How Little Is More Than Enough

How Little Is More Than Enough

In the midst of the great big crisis we are living through, it isn’t necessarily the great big things we do that will ultimately make the biggest difference.

As the apostles huddled together in hiding while Jesus died on Calvary, their world probably felt like it was falling apart in a very big way. The One who Peter had proclaimed as the Son of the living God, the Master who had healed, taught, even raised Lazarus from the dead…their friend…was gone…and the authorities could be coming for them next.

They probably felt that now they had only each other, and after their less-than-spectacular display of loyalty to Jesus when he needed them most, that probably didn’t seem to be very much.

Did you ever wonder what they talked about as the hours dragged slowly by after Jesus’ death? Did they talk angrily about Judas who had betrayed their Master for thirty pieces of silver? Did they recall memories of Jesus from happier times? Did they try to figure out what to do?

We have only the Scriptures to guide us in understanding what happened after the most terrible betrayals in human history, that of Judas and that of Peter.

Jesus appeared in their midst on the evening of his resurrection and greeted them with the words, “Peace be with you!” And then he said, “As the Father has sent me forth, so I am sending you” (see Jn 20:19ff).

Some days later he met them on the seashore after a difficult night fishing during which they had caught nothing—until he told them to again cast their nets. Then, as the fish was frying, he asked Peter, “Do you love me?” (see Jn. 21:15ff.)

Sometimes the little things can most powerfully change a situation in crisis.

After his resurrection, Jesus used little things like conversations, assurance, and meals to teach the apostles to focus on him. Jesus personally sought them out to reassure them of his goodwill toward them. He made it clear he still had a mission for the world: they were still part of that mission, and they needed to let go of everything inside of them that held them bound to the past.

It is conceivable the apostles could have had angry words for Judas, and Peter, for each other, the leaders of the Jews, and Pontius Pilate. However, they didn’t remain there. Jesus invited them to the courage of a single-hearted life lived for him alone and for the sake of others. He showed them how to move through the crisis.

So as we struggle through the present crisis, we might find ourselves, like the apostles, wanting to hide and avoid confronting the crucifying realities of what is happening.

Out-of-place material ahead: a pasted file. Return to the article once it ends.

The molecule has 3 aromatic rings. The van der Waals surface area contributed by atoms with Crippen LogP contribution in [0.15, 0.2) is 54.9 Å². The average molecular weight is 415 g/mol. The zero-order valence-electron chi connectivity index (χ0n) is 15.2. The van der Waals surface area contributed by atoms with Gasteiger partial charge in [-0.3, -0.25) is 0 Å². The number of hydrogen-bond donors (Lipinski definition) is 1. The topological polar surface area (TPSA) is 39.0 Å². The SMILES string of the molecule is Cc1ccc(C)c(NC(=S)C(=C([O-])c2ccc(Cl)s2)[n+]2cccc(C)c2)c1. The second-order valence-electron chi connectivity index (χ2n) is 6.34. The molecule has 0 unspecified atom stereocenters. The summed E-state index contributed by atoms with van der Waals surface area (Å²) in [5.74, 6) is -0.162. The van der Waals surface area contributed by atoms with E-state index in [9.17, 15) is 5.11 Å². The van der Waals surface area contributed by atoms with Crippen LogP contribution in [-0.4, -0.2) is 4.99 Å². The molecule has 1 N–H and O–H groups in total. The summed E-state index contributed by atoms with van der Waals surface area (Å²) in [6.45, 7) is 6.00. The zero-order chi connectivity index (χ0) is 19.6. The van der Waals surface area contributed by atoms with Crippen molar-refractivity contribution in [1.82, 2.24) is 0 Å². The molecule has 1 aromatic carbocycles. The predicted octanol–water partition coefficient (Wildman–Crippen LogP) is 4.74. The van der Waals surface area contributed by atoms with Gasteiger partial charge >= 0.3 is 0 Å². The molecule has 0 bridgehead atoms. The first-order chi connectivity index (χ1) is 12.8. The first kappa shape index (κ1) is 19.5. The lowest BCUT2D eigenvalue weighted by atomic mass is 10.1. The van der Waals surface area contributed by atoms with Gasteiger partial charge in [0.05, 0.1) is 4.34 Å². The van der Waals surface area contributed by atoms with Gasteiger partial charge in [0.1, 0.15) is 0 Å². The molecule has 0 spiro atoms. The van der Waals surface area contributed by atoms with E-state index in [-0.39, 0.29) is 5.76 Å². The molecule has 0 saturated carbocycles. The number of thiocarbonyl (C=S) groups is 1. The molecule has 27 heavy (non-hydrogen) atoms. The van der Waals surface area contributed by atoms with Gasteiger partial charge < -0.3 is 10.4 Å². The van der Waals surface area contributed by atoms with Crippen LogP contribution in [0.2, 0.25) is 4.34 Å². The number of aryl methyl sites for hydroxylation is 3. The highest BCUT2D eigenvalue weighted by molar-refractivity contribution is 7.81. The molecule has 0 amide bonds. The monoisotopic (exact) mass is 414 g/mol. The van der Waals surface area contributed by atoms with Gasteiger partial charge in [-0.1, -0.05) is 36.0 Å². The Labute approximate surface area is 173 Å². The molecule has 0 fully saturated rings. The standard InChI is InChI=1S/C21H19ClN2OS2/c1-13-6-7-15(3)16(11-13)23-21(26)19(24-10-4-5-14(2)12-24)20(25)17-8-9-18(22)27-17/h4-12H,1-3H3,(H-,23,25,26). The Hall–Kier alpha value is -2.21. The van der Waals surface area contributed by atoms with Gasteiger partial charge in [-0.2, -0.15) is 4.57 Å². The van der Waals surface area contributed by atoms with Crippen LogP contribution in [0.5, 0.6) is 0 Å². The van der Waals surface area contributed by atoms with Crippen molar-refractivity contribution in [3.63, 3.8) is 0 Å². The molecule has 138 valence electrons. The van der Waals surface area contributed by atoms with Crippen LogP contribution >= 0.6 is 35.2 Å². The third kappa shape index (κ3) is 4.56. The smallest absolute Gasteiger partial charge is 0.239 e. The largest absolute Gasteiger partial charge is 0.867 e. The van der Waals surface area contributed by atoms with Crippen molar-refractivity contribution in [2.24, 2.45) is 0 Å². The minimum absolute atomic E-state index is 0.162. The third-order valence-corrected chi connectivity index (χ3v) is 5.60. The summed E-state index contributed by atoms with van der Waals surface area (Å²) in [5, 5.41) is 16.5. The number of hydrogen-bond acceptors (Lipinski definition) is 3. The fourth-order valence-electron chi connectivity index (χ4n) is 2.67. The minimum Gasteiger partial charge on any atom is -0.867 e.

Let us guide our lives by these four resurrection lessons learned by the apostles from Jesus himself:

  1. The angels told the women who came to the tomb to anoint the body of Jesus, “Go, tell his disciples and Peter that he is going ahead of you to Galilee; there you will see him, just as he told you” (see Mark 16:7). Galilee is where they had first left everything to follow Jesus. He took them back to a place where they had experienced his love and his peace. So bring to your mind and heart a time when you have felt God’s presence and his love, a time before all this scandal. It could be a place, a retreat, a book, music, a place of prayer that was meaningful, a memory. You will find him there again, waiting for you. As you remember Jesus’ presence to you there, notice what it is like for you. What did you receive from him there?
  2. Jesus came to his apostles in a very traumatic time for them and said, “Peace!” And Jesus will come to you with the same words with which he greeted them: “Peace be with you!” Jesus knows that we can hear him more easily when we are in an interior state of peace. So now you must let go of anything that disturbs your peace: following ongoing revelations on social media, news, and YouTube videos; provocative conversations that disturb your faith; anything that doesn’t constructively contribute to the strengthening of courage and hope. Let it go in order to fill yourself with the fragrance of Jesus.
  3. After he was betrayed by his followers into the hands of those who killed him, Jesus asked the simple question, “Do you love me?” This is the question Jesus is asking each of us right now. The amazing thing is that when we answer this question, our hearts are enkindled with courage and sweetened with consolation.
  4. On the shore of Lake Tiberias, Peter professed his love for Jesus to the extent he could at that time, and Jesus accepted Peter where he was. Our love and our commitment grows over time. Then Jesus told Peter he was to strengthen his brothers. Each of us right now is being told the same thing. After we reconnect to an original experience of love and union with Jesus, and fill ourselves with the peace that only the face of the Lord can give us, we each need to strengthen those around us. We cannot wait for anyone else to do this for us. God will put in your path those whose faith is like a wilting flower. They will be buoyed up by your quiet peace, your courage, and the determined faith that comes from seeing the work of God even in the midst of the darkness.

Jesus often said it was the leaven in the dough, the mustard seed of faith, the one coin that the woman put in the basket that was more than enough to accomplish what he would send us to do. Pray for that small coin and the tiniest seed of faith and it will be given you.

For if we focus on Jesus, the little we have to offer is more than enough.

Sr Barbara Gerace, FSP, Jeannette de Beauvoir, and Sr Kathryn Hermes, FSP contributed to this article.






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